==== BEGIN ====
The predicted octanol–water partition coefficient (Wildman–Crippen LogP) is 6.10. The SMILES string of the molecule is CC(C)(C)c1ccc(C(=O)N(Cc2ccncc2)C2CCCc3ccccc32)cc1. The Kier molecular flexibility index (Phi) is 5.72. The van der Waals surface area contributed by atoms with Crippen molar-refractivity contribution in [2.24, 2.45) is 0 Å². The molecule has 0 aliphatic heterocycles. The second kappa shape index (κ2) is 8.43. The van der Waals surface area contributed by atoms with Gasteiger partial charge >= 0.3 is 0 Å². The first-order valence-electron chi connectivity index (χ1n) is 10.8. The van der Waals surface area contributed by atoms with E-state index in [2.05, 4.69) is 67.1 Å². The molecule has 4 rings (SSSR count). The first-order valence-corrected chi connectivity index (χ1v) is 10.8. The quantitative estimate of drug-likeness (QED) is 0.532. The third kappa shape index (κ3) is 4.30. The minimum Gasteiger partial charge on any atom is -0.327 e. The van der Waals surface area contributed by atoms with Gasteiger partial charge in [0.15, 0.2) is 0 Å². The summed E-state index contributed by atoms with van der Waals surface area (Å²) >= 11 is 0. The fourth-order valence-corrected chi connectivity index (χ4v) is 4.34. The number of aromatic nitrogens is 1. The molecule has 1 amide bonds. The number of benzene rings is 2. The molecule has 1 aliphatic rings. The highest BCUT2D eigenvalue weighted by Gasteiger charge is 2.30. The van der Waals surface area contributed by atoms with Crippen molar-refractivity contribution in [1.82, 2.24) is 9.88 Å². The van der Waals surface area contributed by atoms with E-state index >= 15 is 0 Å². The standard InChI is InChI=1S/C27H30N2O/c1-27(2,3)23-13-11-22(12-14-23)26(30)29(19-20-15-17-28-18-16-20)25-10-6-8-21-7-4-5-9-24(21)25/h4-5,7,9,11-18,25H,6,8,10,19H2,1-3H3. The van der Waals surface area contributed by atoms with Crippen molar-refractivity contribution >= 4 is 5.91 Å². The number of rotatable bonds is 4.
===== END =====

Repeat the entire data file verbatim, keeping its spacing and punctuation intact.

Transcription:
The predicted octanol–water partition coefficient (Wildman–Crippen LogP) is 6.10. The SMILES string of the molecule is CC(C)(C)c1ccc(C(=O)N(Cc2ccncc2)C2CCCc3ccccc32)cc1. The Kier molecular flexibility index (Phi) is 5.72. The van der Waals surface area contributed by atoms with Crippen molar-refractivity contribution in [2.24, 2.45) is 0 Å². The molecule has 0 aliphatic heterocycles. The second kappa shape index (κ2) is 8.43. The van der Waals surface area contributed by atoms with Gasteiger partial charge >= 0.3 is 0 Å². The first-order valence-electron chi connectivity index (χ1n) is 10.8. The van der Waals surface area contributed by atoms with E-state index in [2.05, 4.69) is 67.1 Å². The molecule has 4 rings (SSSR count). The first-order valence-corrected chi connectivity index (χ1v) is 10.8. The quantitative estimate of drug-likeness (QED) is 0.532. The third kappa shape index (κ3) is 4.30. The minimum Gasteiger partial charge on any atom is -0.327 e. The van der Waals surface area contributed by atoms with Gasteiger partial charge in [0.15, 0.2) is 0 Å². The summed E-state index contributed by atoms with van der Waals surface area (Å²) >= 11 is 0. The fourth-order valence-corrected chi connectivity index (χ4v) is 4.34. The number of aromatic nitrogens is 1. The molecule has 1 amide bonds. The number of benzene rings is 2. The molecule has 1 aliphatic rings. The highest BCUT2D eigenvalue weighted by Gasteiger charge is 2.30. The van der Waals surface area contributed by atoms with Crippen molar-refractivity contribution in [1.82, 2.24) is 9.88 Å². The van der Waals surface area contributed by atoms with E-state index >= 15 is 0 Å². The standard InChI is InChI=1S/C27H30N2O/c1-27(2,3)23-13-11-22(12-14-23)26(30)29(19-20-15-17-28-18-16-20)25-10-6-8-21-7-4-5-9-24(21)25/h4-5,7,9,11-18,25H,6,8,10,19H2,1-3H3. The van der Waals surface area contributed by atoms with Crippen molar-refractivity contribution >= 4 is 5.91 Å². The number of rotatable bonds is 4.